He’s the most menacing, manipulative character on network television.
As leader of the so-called “Others,” Ben Linus has been a constant threat and devious adversary to the castaways from Oceanic Flight 815.
But there’s more to Ben then meets the eye, says Michael Emerson, the Shakespearian-trained actor who reprised his Emmy-nominated role when ABC’s “Lost” returned Jan. 31 for its fourth season.
“I think the viewers have an incomplete view of Ben, or a view that’s not quite accurate,” Emerson says. “He may be more than this wicked monster. I think his character will be re-contextualized as the show goes on, and people will begin to regard him as someone who’s more heroic.”
That’s just speculation, though, as Emerson — like the rest of the “Lost” cast — has been left in the dark by the show’s creators on how the popular drama’s final 48 episodes will unfold.
Interviewed at home Jan. 16 as he waited out the Hollywood writers’ strike, Emerson chatted about “Lost’s” status as a pop-culture phenomenon. And yes, his telephone voice sounds as eerie as Ben’s, so imagine that voice as you read along.
Times: Greetings from Western Pennsylvania, where many of us are thrilled about the upcoming season premiere of “Lost.”
Emerson: Yes, I’m excited, too. It’s been so long since we filmed that episode.
Times: How tricky is it for you to slip into or out of character? When the director shouts “Cut!” do you immediately turn back into Michael Emerson, or do you still spend a few moments in that mysterious, creepy Ben mode?
Emerson: I try to make sure I clock out of the job. When you get to be an older actor like I am, continuing to act when the camera is not rolling can put a lot of wear and tear on you. But I’ve always admired those old-time stage actors who can play checkers off to the side until they get their cue line, and then they immediately go on in character.
Times: How much of Ben’s personality was crafted by the writers, and how much is your own input and interpretation?
Emerson: We both just winged it. They knew the person would need to bring a face to this adversity that’s faced on the show.
Times: You joined “Lost” in season two. What were your initial impressions when you first saw the show?
Emerson: We always liked “Lost” in our house. I must say my wife was fanatical about the show, so she was delighted when I got what was supposed to be just a guest part. Of course, she later got a guest role, so we’re quite a “Lost” household.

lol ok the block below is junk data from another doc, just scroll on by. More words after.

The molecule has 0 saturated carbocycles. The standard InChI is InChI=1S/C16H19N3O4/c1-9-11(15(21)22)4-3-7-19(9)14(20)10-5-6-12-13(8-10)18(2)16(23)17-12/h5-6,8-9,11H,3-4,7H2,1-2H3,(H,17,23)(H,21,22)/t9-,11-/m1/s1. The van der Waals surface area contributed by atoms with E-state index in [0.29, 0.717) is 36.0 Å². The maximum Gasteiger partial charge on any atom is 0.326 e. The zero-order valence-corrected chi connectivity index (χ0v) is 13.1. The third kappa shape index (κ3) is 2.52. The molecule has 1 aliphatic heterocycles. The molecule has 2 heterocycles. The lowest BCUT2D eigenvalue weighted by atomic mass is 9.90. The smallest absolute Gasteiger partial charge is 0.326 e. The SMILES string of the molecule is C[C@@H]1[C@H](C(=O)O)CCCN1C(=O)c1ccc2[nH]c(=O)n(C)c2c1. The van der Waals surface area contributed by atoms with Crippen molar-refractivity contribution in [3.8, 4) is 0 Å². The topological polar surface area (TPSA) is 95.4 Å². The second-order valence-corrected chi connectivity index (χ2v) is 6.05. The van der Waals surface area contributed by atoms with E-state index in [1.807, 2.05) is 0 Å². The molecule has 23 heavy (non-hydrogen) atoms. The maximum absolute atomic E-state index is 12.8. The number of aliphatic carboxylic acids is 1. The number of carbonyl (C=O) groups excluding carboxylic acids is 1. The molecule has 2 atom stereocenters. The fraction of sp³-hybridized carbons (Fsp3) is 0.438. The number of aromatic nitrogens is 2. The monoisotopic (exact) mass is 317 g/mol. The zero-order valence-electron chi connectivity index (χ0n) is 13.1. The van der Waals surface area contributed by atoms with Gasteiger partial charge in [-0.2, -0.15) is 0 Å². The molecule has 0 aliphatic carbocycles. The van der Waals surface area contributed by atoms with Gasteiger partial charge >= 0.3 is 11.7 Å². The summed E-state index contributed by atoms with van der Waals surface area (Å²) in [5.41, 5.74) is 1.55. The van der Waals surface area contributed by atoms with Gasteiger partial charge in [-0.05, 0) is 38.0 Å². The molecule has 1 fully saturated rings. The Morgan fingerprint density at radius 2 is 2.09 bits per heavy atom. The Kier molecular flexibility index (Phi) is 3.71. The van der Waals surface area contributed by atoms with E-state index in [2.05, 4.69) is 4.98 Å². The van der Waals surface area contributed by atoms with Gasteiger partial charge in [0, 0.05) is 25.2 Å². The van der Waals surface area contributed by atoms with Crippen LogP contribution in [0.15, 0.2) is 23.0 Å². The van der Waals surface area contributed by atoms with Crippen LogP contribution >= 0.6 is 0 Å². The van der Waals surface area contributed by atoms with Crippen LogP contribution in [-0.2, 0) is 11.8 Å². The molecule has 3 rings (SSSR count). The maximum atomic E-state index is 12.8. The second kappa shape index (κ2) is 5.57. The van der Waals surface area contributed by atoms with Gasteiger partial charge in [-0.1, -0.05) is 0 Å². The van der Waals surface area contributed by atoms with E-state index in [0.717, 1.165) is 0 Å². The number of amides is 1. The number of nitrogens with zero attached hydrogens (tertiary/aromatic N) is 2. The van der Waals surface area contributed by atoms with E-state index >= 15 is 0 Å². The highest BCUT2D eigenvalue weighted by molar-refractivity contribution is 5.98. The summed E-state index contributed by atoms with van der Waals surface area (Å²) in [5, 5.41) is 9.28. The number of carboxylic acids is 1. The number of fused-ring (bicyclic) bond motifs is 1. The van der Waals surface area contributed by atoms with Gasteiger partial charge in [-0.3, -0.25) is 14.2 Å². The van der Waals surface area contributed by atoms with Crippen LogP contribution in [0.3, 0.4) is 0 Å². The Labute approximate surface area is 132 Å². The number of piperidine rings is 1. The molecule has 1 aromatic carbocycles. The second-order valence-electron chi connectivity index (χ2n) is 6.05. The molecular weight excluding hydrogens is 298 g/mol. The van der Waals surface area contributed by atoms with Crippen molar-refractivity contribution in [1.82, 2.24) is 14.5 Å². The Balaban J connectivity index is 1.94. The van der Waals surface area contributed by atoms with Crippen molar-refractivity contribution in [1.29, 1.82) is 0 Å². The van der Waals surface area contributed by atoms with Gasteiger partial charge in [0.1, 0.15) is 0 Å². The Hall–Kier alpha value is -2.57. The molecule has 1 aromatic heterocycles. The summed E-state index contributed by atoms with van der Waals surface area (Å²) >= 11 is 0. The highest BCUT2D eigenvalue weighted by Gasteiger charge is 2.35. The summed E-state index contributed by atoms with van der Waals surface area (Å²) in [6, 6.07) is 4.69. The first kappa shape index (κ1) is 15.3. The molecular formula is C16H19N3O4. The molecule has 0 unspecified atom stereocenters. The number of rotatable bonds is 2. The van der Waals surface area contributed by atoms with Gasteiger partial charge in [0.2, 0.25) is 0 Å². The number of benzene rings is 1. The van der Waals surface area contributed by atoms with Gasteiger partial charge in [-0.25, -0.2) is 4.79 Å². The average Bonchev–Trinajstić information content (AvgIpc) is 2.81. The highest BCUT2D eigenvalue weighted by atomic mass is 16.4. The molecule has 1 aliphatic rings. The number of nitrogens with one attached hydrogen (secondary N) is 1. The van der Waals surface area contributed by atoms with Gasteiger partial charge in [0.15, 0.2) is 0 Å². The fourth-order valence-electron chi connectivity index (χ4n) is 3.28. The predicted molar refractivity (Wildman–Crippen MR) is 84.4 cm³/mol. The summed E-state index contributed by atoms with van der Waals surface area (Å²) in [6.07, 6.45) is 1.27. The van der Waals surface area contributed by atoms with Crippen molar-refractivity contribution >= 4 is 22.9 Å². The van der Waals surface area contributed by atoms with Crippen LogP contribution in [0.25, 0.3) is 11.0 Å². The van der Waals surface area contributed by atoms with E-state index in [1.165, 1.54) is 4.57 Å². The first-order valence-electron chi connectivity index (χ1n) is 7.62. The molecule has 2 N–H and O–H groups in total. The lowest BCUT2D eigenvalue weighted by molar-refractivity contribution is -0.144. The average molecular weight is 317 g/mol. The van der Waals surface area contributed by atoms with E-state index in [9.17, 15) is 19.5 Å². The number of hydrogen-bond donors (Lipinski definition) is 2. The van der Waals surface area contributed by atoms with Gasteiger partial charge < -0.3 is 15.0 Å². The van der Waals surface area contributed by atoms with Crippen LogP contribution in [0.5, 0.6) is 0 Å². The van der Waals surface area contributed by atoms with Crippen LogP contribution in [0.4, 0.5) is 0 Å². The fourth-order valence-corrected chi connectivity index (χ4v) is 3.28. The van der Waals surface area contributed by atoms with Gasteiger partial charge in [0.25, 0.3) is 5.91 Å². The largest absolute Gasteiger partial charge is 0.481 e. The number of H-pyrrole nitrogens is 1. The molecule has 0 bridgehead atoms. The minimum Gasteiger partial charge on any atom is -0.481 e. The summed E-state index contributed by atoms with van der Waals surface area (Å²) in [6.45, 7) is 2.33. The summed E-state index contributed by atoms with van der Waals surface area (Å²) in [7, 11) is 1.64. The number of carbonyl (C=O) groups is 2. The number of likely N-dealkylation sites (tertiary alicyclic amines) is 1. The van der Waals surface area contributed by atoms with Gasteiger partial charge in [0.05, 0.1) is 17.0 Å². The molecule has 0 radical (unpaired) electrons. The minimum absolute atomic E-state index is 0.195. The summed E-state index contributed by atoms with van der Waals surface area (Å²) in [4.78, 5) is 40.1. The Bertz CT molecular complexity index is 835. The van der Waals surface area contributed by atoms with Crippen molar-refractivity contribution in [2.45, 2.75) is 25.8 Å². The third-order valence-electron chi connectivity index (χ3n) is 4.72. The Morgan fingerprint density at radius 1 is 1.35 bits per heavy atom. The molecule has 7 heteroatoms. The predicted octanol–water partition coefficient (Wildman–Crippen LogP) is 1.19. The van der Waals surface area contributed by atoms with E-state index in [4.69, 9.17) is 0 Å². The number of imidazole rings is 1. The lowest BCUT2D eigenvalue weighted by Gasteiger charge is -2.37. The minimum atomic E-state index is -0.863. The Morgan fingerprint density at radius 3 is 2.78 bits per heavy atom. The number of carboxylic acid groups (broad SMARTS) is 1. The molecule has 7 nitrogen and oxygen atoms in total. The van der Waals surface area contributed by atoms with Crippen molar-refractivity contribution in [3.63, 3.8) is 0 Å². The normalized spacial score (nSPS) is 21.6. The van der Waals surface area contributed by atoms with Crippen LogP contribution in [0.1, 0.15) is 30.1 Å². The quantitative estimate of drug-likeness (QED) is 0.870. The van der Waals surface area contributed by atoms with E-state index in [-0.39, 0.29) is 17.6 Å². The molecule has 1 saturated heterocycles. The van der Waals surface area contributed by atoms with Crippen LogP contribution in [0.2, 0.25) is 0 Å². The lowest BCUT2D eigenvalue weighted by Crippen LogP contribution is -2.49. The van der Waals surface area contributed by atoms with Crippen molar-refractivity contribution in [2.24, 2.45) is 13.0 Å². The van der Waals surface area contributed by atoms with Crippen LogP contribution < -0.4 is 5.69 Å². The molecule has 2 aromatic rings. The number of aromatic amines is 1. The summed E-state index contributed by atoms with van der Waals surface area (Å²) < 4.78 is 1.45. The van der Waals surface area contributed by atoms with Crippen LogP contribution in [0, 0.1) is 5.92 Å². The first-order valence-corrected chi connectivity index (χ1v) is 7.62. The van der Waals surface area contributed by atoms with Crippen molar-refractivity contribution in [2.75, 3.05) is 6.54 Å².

Times: What impact has the writer’s strike had on season four?
Emerson: We shot eight of the 16 episodes, so there’s half a season in the can. ABC is hoping to complete the season, but if the strike continues, I’d imagine there would reach a point where ABC would have to consider something else.
Times: The producers and writers of “Lost” already have said there are only 48 episodes left and then the show will end. What did you think about that decision?
Emerson: I thought it was a stroke of genius. It’s like a throwdown from the writers to the world. They’re saying, “We’re not here to cash out, we’re going to do this right.”
Times: What’s it like filming “Lost” in Hawaii? Being away from Hollywood and New York, do the actors get a sense that they really are castaways?
Emerson: There is that sort of feeling, yes. It’s beautiful there. And it’s a great job. But I must say it’s also a lonely job. I am far, far from home and my circle of friends and loved ones and my social scene.
Times: Before “Lost,” when people recognized you on the street what role did they remember you from most?
Emerson: They remembered me as a serial killer on “The Practice.” Although the horror movie “Saw” also has a certain following. “Saw” fans are young and often look like gang members or punk-rockers. “The Practice” is an older crowd.
Times: Have you grasped how popular “Lost” is with fans?
Emerson: “Lost” does have a fanatical global following. My wife and I were in Barcelona last year, and I was never recognized by so many people.
Times: Did you see the Internet fan chatter after the episode where Ben insisted that he and “Others” are really the good guys?
Emerson: I think Ben means that.
Times: The last time we saw Ben, he had been bloodied pretty badly by Jack.
Emerson: And there’s more of that to come.
Times: What should viewers brace for when that first new episode airs?
Emerson: They’re going to have some of their hopes dashed. And they’ll be introduced to new and even scarier characters. All those hopes for getting rescued are going to get a lot more complicated. Oh, and there will be the added treat of us operating in three different time zones now; the present, past and future. The stuff in the future is really incredible.
Times: We saw a glimpse of that in the final minutes of last season’s finale.
Emerson: Yes, that scene with Kate and Jack sets up a whole new part of the show.
Times: Why is “Lost” moving from Wednesday nights to Thursdays?
Emerson: ABC is trying to capitalize by placing us in the time slot of “Grey’s Anatomy,” which has run out of new episodes. And that also moves us away from “American Idol.”
Times: What other projects are you working on later in the year?
Emerson: I hope to get back on the stage, though with the writer’s strike I don’t know what’s going to happen. We might be working on “Lost” instead.
Times: Is it true that the “Lost” cast has no idea where the storyline is ultimately headed?